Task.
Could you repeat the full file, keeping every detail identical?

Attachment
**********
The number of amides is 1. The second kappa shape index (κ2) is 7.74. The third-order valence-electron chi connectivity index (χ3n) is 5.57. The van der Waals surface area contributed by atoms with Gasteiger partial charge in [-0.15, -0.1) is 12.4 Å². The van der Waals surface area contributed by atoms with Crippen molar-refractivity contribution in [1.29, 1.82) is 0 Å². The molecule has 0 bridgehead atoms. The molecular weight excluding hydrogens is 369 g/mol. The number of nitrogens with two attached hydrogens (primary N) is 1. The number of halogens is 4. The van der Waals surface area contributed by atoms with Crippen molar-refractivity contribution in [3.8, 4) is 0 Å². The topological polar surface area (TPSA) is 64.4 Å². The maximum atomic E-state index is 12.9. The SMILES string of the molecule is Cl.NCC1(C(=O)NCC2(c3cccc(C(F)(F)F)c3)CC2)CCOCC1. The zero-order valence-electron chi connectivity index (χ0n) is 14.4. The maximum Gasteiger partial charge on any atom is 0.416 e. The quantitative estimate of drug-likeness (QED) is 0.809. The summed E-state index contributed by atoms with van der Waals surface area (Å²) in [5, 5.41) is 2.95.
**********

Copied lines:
The number of amides is 1. The second kappa shape index (κ2) is 7.74. The third-order valence-electron chi connectivity index (χ3n) is 5.57. The van der Waals surface area contributed by atoms with Gasteiger partial charge in [-0.15, -0.1) is 12.4 Å². The van der Waals surface area contributed by atoms with Crippen molar-refractivity contribution in [1.29, 1.82) is 0 Å². The molecule has 0 bridgehead atoms. The molecular weight excluding hydrogens is 369 g/mol. The number of nitrogens with two attached hydrogens (primary N) is 1. The number of halogens is 4. The van der Waals surface area contributed by atoms with Crippen molar-refractivity contribution in [3.8, 4) is 0 Å². The topological polar surface area (TPSA) is 64.4 Å². The maximum atomic E-state index is 12.9. The SMILES string of the molecule is Cl.NCC1(C(=O)NCC2(c3cccc(C(F)(F)F)c3)CC2)CCOCC1. The zero-order valence-electron chi connectivity index (χ0n) is 14.4. The maximum Gasteiger partial charge on any atom is 0.416 e. The quantitative estimate of drug-likeness (QED) is 0.809. The summed E-state index contributed by atoms with van der Waals surface area (Å²) in [5, 5.41) is 2.95.